One example is something that was raised as I was listening to the BBC Radio 4 Today program around the time I was to post this article. Yet again, we learn of another tragedy at sea involving desperate asylum seekers fleeing in woefully inadequate and overcrowded boats, from Libya to Italy, and in this case many perishing at sea. In earlier posts, I have questioned the morality of our government when it comes to accepting or at least assisting fleeing asylum seekers, and not doing enough to help in search and rescue operations on the basis this might encourage people to undertake these perilous journeys. I have also reflected on the changing face of Libya as a result of the “Arab Spring” and other recent happenings as well as the refugee crisis as a result of the actions of militant Islamists and the conflicts inside Syria, although many of those fleeing are from sub-Saharan African, adding yet a further dimension. I wonder in the debate about overseas aid whether some of the money not being used or given where the need is less pressing or to dubious recipients, this can be spent of finding practical solutions or at least helping the victims. I would be interested in what politicians have to say on these and other “Middle East” matters ahead of the elections, which to date is very little.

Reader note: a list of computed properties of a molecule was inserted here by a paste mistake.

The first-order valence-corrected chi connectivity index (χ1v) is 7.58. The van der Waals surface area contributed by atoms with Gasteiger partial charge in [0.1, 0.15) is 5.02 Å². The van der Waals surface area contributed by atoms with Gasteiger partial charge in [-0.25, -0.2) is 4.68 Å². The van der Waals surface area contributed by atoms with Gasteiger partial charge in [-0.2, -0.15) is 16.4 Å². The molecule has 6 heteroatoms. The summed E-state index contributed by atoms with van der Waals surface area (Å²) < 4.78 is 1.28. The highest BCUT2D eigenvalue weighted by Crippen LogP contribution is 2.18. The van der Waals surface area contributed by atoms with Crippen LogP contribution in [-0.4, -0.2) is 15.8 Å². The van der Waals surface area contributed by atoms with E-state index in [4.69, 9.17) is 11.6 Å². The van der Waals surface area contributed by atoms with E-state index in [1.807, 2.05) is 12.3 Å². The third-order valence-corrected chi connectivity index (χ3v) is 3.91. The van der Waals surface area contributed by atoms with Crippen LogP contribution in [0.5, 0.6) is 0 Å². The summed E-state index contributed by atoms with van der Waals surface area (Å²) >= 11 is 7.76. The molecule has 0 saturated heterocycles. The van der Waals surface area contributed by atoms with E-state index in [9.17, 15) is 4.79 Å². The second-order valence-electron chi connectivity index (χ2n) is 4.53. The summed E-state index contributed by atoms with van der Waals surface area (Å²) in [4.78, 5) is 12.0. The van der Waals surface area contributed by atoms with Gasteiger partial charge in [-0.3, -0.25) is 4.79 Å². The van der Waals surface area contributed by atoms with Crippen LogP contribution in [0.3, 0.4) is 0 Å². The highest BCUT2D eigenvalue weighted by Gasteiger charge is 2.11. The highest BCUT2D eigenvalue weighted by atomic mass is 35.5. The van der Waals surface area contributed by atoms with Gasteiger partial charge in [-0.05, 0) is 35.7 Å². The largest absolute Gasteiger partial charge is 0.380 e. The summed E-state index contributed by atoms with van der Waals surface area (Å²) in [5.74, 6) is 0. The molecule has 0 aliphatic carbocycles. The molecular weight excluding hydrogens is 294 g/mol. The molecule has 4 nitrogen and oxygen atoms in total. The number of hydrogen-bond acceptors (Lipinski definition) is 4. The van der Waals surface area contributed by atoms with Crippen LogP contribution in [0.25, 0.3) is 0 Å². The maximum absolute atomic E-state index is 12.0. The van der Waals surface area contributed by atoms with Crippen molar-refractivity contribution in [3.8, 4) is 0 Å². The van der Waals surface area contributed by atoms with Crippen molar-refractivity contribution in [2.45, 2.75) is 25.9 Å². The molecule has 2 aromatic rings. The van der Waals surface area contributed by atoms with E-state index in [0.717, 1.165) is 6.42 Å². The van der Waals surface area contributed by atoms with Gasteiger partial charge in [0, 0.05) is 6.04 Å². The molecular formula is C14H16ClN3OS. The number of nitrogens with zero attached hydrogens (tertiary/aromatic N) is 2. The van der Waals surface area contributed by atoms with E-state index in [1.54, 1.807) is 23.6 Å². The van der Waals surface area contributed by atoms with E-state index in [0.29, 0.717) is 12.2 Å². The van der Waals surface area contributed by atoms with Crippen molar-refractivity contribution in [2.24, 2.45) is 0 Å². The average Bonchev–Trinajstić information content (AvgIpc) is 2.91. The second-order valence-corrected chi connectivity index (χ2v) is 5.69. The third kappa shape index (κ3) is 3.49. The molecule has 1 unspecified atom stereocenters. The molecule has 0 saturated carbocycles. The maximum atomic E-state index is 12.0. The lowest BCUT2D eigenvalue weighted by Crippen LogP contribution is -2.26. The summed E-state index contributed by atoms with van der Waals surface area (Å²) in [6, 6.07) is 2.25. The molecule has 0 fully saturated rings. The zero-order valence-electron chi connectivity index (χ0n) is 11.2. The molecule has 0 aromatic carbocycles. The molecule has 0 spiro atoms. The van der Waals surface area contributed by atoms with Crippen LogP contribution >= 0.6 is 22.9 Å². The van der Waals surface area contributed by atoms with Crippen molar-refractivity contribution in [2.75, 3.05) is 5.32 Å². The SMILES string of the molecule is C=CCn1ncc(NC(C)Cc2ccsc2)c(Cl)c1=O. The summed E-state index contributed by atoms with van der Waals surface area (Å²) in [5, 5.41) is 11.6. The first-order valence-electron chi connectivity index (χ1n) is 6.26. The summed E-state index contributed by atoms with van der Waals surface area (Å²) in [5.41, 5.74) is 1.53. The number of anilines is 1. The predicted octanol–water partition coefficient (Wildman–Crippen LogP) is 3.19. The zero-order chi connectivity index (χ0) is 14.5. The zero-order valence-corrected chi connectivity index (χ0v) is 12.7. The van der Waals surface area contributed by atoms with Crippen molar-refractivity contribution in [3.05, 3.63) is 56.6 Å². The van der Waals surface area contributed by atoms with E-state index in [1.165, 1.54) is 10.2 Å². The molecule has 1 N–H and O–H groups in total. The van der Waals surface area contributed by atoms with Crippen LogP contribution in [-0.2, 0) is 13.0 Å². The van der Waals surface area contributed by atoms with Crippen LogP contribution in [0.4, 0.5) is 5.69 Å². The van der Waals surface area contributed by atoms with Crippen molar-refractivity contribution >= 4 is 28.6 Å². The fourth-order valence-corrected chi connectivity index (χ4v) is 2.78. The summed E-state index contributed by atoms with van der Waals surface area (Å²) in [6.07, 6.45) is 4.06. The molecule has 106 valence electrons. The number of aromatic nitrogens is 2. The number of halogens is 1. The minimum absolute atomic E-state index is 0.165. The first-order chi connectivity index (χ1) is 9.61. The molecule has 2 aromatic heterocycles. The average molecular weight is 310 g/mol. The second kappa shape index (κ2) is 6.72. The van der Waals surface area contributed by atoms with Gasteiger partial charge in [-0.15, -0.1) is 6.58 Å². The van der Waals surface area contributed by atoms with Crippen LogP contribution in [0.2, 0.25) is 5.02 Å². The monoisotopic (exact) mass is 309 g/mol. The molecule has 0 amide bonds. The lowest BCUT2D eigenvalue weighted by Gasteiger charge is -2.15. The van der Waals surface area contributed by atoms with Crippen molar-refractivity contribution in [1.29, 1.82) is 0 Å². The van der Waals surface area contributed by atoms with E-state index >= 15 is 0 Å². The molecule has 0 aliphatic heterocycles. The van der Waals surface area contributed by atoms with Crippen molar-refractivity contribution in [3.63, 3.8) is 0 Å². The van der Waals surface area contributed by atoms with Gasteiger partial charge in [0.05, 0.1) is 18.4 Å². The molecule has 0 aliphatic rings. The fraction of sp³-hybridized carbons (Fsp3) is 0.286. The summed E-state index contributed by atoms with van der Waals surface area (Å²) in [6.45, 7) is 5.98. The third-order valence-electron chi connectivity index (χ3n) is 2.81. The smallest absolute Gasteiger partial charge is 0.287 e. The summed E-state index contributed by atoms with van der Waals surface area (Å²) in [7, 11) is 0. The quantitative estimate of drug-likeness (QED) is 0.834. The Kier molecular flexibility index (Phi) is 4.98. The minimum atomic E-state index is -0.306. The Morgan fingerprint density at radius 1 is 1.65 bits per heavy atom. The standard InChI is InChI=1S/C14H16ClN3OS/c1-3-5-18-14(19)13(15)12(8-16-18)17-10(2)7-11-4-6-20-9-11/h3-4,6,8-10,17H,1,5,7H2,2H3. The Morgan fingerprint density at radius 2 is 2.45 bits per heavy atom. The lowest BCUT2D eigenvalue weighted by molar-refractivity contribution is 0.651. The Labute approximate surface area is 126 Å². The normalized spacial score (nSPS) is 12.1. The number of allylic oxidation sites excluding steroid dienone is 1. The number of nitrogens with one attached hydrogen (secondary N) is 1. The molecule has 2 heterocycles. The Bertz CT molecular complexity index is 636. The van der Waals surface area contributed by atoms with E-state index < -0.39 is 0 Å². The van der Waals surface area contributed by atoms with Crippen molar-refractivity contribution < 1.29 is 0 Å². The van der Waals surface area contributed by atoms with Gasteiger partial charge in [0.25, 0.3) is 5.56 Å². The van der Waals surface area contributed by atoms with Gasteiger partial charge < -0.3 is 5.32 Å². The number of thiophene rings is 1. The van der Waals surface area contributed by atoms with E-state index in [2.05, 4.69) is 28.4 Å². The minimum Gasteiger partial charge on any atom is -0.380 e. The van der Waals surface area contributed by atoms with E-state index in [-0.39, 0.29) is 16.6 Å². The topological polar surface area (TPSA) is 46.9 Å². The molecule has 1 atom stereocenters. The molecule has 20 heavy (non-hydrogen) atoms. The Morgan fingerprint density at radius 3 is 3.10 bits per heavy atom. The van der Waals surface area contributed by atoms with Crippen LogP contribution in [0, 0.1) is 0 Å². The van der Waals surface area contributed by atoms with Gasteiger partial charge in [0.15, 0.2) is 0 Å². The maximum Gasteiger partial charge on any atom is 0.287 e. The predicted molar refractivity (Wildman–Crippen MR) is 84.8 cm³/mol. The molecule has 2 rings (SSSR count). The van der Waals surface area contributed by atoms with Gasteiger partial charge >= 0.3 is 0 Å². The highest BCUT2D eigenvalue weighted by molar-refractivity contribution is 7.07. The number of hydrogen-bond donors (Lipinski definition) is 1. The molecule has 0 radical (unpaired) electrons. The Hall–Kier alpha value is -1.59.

Regarding the Time article, it was informative, as it usually is, yet raised more questions than it answered. There have been happenings in the Middle East I have touched on in earlier blogs, and many I haven’t, and it is still a matter of coming to grips with what is happening. Few will be aware of the recent upheavals in Yemen, for example, but they are real, significant, and happening now, as one excellent report points out. Another not realized aspect is the various power blocks and conflicts, not just between the US and Russia and countries vying for influence, but among the different Middle East countries, for example between Saudi Arabia (traditionally courted by the West despite its religious oppression) and Iran. There are continuing advances made by radical groups, like ISIS, causing so much havoc, especially toward Christians. The Obama led administration is courting Iran in a way not seen since the ayatollahs took over control from the Shah in 1979, much to Israel’s consternation because of the nuclear and anti-Zionist element. It all illustrates the changing Middle East road map.

I have much to read up and digest (it really is a matter of the more I know, the more I realize that I don’t know), but it is important to persist and I would encourage others who care about God’s world to do so too, not least to be prepared when it comes to the Israel / Palestinian debate, the advances made by Islam, understanding Bible prophecy and responding accordingly, how to assess the different factions that constitute the Middle East road map, how to engage with our political leaders and how we pray for and support those who suffer. There is no simple solution. It is unlikely given the complexities and gaps in knowledge that we can gain a complete picture of what is happening, but at least we can fulfill the biblical mandate upon Christian believers to watch and pray, and to make our political leaders accountable for their actions, which sadly from where I stand is inept and, questionably, politically motivated.